Initially, in June 2011, planners said the vacant building chosen for Union Station could be “up-fitted” for $20 million. Six months later, cost projections rose to $35 million. By March 2012, cost estimates soared to $75 million, after site planners factored in track, platform, and signal improvements and a proposed extension of West Street, allowing pedestrians, cyclists, and cars to travel on a roadway beneath the tracks.

Of the $66.25 million committed to Union Station, the U.S. Department of Transportation is providing $51.5 million, the NCDOT $9 million, and the city $5.75 million.

Expensive rides for elites

Conservative transportation experts say budget overruns are typical of these types of projects and that taxpayers will be lucky if the Union Station project stays under $100 million.

Randal O’Toole, a transportation and urban growth expert at the libertarian Cato Institute, said $73 million for a “train hub” sounded “absurd to him.”

Approximately 224 people take round-trips in and out of Raleigh each day, he said, and converting Amtrak’s lines to “high-speed” rail — operating at peak speeds of 110 miles per hour — won’t be enough to attract large numbers of riders.

“[I]t is an expensive ride for an elite group of riders,” O’Toole said.

David Hartgen, a retired professor of transportation studies at UNC-Charlotte and a senior fellow at the Reason Foundation, said the economic impact of Union Station would be “zero,” aside from some temporary construction jobs.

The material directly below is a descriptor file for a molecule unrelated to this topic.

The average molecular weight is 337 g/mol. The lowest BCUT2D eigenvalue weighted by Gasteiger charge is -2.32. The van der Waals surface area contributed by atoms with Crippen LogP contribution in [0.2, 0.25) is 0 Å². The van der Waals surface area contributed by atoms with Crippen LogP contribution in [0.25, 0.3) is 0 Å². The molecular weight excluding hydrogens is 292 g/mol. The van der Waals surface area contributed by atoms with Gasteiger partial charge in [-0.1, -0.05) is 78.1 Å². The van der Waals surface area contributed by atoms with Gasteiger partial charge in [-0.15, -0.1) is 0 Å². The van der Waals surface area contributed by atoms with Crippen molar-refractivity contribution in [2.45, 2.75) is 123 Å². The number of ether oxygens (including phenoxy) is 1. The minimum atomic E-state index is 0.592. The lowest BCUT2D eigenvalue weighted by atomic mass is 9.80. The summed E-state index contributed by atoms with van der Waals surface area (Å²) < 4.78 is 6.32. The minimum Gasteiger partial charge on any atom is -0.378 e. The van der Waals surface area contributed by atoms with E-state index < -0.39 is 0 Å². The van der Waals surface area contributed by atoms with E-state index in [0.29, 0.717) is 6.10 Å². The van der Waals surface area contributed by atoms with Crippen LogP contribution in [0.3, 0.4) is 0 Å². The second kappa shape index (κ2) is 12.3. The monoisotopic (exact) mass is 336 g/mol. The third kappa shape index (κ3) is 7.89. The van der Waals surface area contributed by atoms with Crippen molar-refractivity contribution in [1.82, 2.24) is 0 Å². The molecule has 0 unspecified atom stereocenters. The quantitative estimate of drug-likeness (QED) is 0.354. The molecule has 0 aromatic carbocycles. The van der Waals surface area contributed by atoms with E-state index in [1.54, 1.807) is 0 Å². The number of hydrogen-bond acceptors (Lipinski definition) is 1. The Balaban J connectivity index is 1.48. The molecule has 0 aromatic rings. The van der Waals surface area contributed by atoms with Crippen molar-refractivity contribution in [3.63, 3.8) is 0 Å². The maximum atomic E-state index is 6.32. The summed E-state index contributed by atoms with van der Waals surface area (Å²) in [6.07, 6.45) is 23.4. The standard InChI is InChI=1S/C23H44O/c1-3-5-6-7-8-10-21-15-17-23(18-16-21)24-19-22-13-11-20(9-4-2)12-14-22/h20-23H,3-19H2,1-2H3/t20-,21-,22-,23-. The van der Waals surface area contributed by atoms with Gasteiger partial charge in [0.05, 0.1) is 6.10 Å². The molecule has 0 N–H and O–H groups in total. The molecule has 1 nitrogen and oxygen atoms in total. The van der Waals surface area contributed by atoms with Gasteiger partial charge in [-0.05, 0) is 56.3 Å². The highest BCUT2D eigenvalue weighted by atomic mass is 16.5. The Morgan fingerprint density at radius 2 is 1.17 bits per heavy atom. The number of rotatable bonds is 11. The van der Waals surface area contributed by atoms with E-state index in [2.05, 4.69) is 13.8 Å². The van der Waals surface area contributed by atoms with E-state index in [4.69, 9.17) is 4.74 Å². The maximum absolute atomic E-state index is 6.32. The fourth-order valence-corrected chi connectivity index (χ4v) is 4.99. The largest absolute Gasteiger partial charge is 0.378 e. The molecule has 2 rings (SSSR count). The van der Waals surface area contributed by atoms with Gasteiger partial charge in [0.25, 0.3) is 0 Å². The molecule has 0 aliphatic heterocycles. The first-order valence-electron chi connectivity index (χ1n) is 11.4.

He said there is no evidence transit-oriented development stimulates overall economic development but merely shifts it to the areas that get the most subsidies.

He added that it doesn’t make sense for rail advocates to demand huge investments in public infrastructure while private transportation companies like Megabus are cutting routes.

The difference in thinking may explain the difference in ticket prices, even with Amtrak being heavily subsidized by the state and federal government.

“Amtrak has three trains a day between Raleigh and Charlotte with fares starting at $34. Megabus doesn’t serve Raleigh — probably because of Amtrak competition — but has three buses a day from Durham to Charlotte and fares start at $26,” O’Toole said.

Union Station supporters connect the decision of software company Citrix Systems to locate in the warehouse district with the planned train station, and hope more companies follow suit.

In an early September announcement, U.S. Sen. Kay Hagan, D-N.C., said a $10 million federal Transportation Investment Generating Economic Recovery grant for the project would help Union Station revitalize downtown Raleigh’s economy.

O’Toole countered that a better strategy for the Warehouse District would be to follow the example of Anaheim’s “Platinum Triangle” in California.

“Anaheim did not offer any subsidies to redevelop this old warehouse district,” O’Toole said. “Instead, it deregulated the area, allowing any development that landowners wanted to do. Unfettered by onerous permitting processes, developers soon invested several billion dollars in the district.”

Sara Burrows is a contributor to Carolina Journal.